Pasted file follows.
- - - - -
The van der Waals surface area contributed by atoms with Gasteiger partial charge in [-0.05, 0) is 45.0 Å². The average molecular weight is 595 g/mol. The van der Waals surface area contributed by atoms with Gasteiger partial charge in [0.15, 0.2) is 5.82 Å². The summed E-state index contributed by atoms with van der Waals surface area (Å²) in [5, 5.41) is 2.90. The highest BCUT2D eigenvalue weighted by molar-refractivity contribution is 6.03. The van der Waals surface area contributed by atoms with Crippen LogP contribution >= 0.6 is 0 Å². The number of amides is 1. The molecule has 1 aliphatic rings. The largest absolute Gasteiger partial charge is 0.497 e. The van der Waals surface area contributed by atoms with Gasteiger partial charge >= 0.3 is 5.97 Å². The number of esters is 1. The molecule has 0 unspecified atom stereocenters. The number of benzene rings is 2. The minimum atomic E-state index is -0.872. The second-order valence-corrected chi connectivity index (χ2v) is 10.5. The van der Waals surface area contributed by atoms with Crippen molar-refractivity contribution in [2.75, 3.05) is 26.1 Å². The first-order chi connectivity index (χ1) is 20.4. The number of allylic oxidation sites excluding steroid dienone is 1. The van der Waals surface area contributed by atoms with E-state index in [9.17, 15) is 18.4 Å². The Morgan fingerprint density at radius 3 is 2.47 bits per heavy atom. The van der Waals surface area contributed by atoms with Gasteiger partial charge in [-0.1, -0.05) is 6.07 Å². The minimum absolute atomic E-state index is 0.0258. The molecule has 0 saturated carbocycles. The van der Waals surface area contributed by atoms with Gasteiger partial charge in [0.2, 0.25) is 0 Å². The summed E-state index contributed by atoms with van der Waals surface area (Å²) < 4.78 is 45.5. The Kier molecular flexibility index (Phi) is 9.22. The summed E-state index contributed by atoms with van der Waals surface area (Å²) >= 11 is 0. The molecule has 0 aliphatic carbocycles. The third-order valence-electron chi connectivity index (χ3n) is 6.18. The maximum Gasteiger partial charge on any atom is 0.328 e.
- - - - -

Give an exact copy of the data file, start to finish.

The van der Waals surface area contributed by atoms with Gasteiger partial charge in [-0.05, 0) is 45.0 Å². The average molecular weight is 595 g/mol. The van der Waals surface area contributed by atoms with Gasteiger partial charge in [0.15, 0.2) is 5.82 Å². The summed E-state index contributed by atoms with van der Waals surface area (Å²) in [5, 5.41) is 2.90. The highest BCUT2D eigenvalue weighted by molar-refractivity contribution is 6.03. The van der Waals surface area contributed by atoms with Crippen LogP contribution >= 0.6 is 0 Å². The number of amides is 1. The molecule has 1 aliphatic rings. The largest absolute Gasteiger partial charge is 0.497 e. The van der Waals surface area contributed by atoms with Gasteiger partial charge >= 0.3 is 5.97 Å². The number of esters is 1. The molecule has 0 unspecified atom stereocenters. The number of benzene rings is 2. The minimum atomic E-state index is -0.872. The second-order valence-corrected chi connectivity index (χ2v) is 10.5. The van der Waals surface area contributed by atoms with Crippen molar-refractivity contribution in [2.75, 3.05) is 26.1 Å². The first-order chi connectivity index (χ1) is 20.4. The number of allylic oxidation sites excluding steroid dienone is 1. The van der Waals surface area contributed by atoms with E-state index in [9.17, 15) is 18.4 Å². The Morgan fingerprint density at radius 3 is 2.47 bits per heavy atom. The van der Waals surface area contributed by atoms with Gasteiger partial charge in [-0.1, -0.05) is 6.07 Å². The minimum absolute atomic E-state index is 0.0258. The molecule has 0 saturated carbocycles. The van der Waals surface area contributed by atoms with Gasteiger partial charge in [0.2, 0.25) is 0 Å². The summed E-state index contributed by atoms with van der Waals surface area (Å²) < 4.78 is 45.5. The Kier molecular flexibility index (Phi) is 9.22. The summed E-state index contributed by atoms with van der Waals surface area (Å²) >= 11 is 0. The molecule has 0 aliphatic carbocycles. The third-order valence-electron chi connectivity index (χ3n) is 6.18. The maximum Gasteiger partial charge on any atom is 0.328 e.